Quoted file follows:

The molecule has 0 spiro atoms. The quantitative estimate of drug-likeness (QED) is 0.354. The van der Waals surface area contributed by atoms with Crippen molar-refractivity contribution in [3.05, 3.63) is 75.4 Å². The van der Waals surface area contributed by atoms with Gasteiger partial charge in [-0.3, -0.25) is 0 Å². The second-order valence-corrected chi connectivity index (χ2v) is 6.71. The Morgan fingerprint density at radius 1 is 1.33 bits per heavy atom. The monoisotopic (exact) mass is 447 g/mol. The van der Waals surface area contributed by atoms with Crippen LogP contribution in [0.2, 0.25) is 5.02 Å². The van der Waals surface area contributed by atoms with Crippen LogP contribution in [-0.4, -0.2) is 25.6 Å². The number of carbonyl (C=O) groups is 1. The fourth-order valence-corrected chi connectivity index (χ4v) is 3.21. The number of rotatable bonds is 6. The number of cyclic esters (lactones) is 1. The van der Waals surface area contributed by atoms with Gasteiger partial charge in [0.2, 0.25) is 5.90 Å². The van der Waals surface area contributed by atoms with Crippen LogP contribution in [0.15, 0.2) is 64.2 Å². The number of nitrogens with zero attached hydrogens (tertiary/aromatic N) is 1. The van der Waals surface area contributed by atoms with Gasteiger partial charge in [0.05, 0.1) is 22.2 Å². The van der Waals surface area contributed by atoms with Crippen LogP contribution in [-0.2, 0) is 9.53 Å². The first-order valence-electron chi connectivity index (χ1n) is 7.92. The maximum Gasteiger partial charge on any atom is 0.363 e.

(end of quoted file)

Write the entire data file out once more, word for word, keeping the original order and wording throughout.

The molecule has 0 spiro atoms. The quantitative estimate of drug-likeness (QED) is 0.354. The van der Waals surface area contributed by atoms with Crippen molar-refractivity contribution in [3.05, 3.63) is 75.4 Å². The van der Waals surface area contributed by atoms with Gasteiger partial charge in [-0.3, -0.25) is 0 Å². The second-order valence-corrected chi connectivity index (χ2v) is 6.71. The Morgan fingerprint density at radius 1 is 1.33 bits per heavy atom. The monoisotopic (exact) mass is 447 g/mol. The van der Waals surface area contributed by atoms with Crippen LogP contribution in [0.2, 0.25) is 5.02 Å². The van der Waals surface area contributed by atoms with Crippen LogP contribution in [-0.4, -0.2) is 25.6 Å². The number of carbonyl (C=O) groups is 1. The fourth-order valence-corrected chi connectivity index (χ4v) is 3.21. The number of rotatable bonds is 6. The number of cyclic esters (lactones) is 1. The van der Waals surface area contributed by atoms with Gasteiger partial charge in [0.2, 0.25) is 5.90 Å². The van der Waals surface area contributed by atoms with Crippen LogP contribution in [0.15, 0.2) is 64.2 Å². The number of nitrogens with zero attached hydrogens (tertiary/aromatic N) is 1. The van der Waals surface area contributed by atoms with Gasteiger partial charge in [0.05, 0.1) is 22.2 Å². The van der Waals surface area contributed by atoms with Crippen LogP contribution in [-0.2, 0) is 9.53 Å². The first-order valence-electron chi connectivity index (χ1n) is 7.92. The maximum Gasteiger partial charge on any atom is 0.363 e.